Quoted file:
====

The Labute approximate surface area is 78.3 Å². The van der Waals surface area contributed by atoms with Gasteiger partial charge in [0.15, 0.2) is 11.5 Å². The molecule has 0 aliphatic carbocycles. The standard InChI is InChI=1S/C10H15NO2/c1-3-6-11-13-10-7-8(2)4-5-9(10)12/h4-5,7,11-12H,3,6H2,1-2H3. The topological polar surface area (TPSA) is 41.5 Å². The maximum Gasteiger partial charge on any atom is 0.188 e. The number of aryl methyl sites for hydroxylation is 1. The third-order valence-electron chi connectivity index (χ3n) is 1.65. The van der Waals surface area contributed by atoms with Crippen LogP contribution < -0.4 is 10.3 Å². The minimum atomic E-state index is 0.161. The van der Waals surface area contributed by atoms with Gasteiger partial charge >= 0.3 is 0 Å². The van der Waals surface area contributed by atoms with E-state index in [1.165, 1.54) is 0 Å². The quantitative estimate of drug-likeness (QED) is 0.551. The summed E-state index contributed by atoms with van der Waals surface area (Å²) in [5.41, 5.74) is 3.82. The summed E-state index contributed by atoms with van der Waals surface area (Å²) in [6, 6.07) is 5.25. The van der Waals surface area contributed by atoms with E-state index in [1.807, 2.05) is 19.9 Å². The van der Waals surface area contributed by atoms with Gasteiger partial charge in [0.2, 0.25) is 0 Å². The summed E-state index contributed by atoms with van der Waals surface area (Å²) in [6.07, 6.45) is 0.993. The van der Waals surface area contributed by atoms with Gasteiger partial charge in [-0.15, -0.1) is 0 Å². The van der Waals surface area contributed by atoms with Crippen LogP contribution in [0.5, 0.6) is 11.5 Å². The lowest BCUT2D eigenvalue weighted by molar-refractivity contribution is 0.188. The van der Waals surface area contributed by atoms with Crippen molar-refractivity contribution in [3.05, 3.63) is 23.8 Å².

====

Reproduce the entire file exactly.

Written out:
The Labute approximate surface area is 78.3 Å². The van der Waals surface area contributed by atoms with Gasteiger partial charge in [0.15, 0.2) is 11.5 Å². The molecule has 0 aliphatic carbocycles. The standard InChI is InChI=1S/C10H15NO2/c1-3-6-11-13-10-7-8(2)4-5-9(10)12/h4-5,7,11-12H,3,6H2,1-2H3. The topological polar surface area (TPSA) is 41.5 Å². The maximum Gasteiger partial charge on any atom is 0.188 e. The number of aryl methyl sites for hydroxylation is 1. The third-order valence-electron chi connectivity index (χ3n) is 1.65. The van der Waals surface area contributed by atoms with Crippen LogP contribution < -0.4 is 10.3 Å². The minimum atomic E-state index is 0.161. The van der Waals surface area contributed by atoms with Gasteiger partial charge >= 0.3 is 0 Å². The van der Waals surface area contributed by atoms with E-state index in [1.165, 1.54) is 0 Å². The quantitative estimate of drug-likeness (QED) is 0.551. The summed E-state index contributed by atoms with van der Waals surface area (Å²) in [5.41, 5.74) is 3.82. The summed E-state index contributed by atoms with van der Waals surface area (Å²) in [6, 6.07) is 5.25. The van der Waals surface area contributed by atoms with E-state index in [1.807, 2.05) is 19.9 Å². The van der Waals surface area contributed by atoms with Gasteiger partial charge in [0.2, 0.25) is 0 Å². The summed E-state index contributed by atoms with van der Waals surface area (Å²) in [6.07, 6.45) is 0.993. The van der Waals surface area contributed by atoms with Gasteiger partial charge in [-0.15, -0.1) is 0 Å². The van der Waals surface area contributed by atoms with Crippen LogP contribution in [0.5, 0.6) is 11.5 Å². The lowest BCUT2D eigenvalue weighted by molar-refractivity contribution is 0.188. The van der Waals surface area contributed by atoms with Crippen molar-refractivity contribution in [3.05, 3.63) is 23.8 Å².